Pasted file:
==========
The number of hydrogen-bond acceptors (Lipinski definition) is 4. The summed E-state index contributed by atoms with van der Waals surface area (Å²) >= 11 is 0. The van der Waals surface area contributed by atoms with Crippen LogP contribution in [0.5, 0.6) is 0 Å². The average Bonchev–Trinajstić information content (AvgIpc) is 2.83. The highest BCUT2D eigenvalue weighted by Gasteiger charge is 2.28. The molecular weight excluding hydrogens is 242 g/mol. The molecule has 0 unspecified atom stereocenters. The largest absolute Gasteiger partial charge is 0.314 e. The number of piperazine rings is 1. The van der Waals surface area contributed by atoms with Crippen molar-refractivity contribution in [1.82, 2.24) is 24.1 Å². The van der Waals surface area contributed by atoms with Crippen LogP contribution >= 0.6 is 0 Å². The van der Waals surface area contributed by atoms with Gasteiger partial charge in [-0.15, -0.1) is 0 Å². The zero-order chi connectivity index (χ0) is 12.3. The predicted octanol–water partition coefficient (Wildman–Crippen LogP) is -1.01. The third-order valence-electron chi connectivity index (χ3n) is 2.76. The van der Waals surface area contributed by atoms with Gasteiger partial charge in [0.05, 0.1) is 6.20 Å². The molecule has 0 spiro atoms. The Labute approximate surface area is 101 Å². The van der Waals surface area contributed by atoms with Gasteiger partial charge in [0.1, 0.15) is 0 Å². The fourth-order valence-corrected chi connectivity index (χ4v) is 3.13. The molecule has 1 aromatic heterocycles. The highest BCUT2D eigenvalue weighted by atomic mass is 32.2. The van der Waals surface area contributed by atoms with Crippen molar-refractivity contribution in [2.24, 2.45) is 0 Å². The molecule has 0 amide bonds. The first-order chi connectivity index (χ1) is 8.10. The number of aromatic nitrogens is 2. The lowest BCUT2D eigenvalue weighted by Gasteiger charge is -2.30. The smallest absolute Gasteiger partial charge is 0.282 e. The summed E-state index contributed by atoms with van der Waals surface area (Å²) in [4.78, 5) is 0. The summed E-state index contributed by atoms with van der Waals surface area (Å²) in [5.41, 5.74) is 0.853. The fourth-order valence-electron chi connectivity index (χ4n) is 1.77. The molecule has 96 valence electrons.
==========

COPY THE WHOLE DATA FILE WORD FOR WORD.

The number of hydrogen-bond acceptors (Lipinski definition) is 4. The summed E-state index contributed by atoms with van der Waals surface area (Å²) >= 11 is 0. The van der Waals surface area contributed by atoms with Crippen LogP contribution in [0.5, 0.6) is 0 Å². The average Bonchev–Trinajstić information content (AvgIpc) is 2.83. The highest BCUT2D eigenvalue weighted by Gasteiger charge is 2.28. The molecular weight excluding hydrogens is 242 g/mol. The molecule has 0 unspecified atom stereocenters. The largest absolute Gasteiger partial charge is 0.314 e. The number of piperazine rings is 1. The van der Waals surface area contributed by atoms with Crippen molar-refractivity contribution in [1.82, 2.24) is 24.1 Å². The van der Waals surface area contributed by atoms with Crippen LogP contribution >= 0.6 is 0 Å². The van der Waals surface area contributed by atoms with Gasteiger partial charge in [-0.15, -0.1) is 0 Å². The zero-order chi connectivity index (χ0) is 12.3. The predicted octanol–water partition coefficient (Wildman–Crippen LogP) is -1.01. The third-order valence-electron chi connectivity index (χ3n) is 2.76. The van der Waals surface area contributed by atoms with Gasteiger partial charge in [0.05, 0.1) is 6.20 Å². The molecule has 0 spiro atoms. The Labute approximate surface area is 101 Å². The van der Waals surface area contributed by atoms with Gasteiger partial charge in [0.1, 0.15) is 0 Å². The fourth-order valence-corrected chi connectivity index (χ4v) is 3.13. The molecule has 1 aromatic heterocycles. The highest BCUT2D eigenvalue weighted by atomic mass is 32.2. The van der Waals surface area contributed by atoms with Crippen molar-refractivity contribution in [2.24, 2.45) is 0 Å². The molecule has 0 amide bonds. The first-order chi connectivity index (χ1) is 8.10. The number of aromatic nitrogens is 2. The lowest BCUT2D eigenvalue weighted by Gasteiger charge is -2.30. The smallest absolute Gasteiger partial charge is 0.282 e. The summed E-state index contributed by atoms with van der Waals surface area (Å²) in [4.78, 5) is 0. The summed E-state index contributed by atoms with van der Waals surface area (Å²) in [5.41, 5.74) is 0.853. The fourth-order valence-electron chi connectivity index (χ4n) is 1.77. The molecule has 96 valence electrons.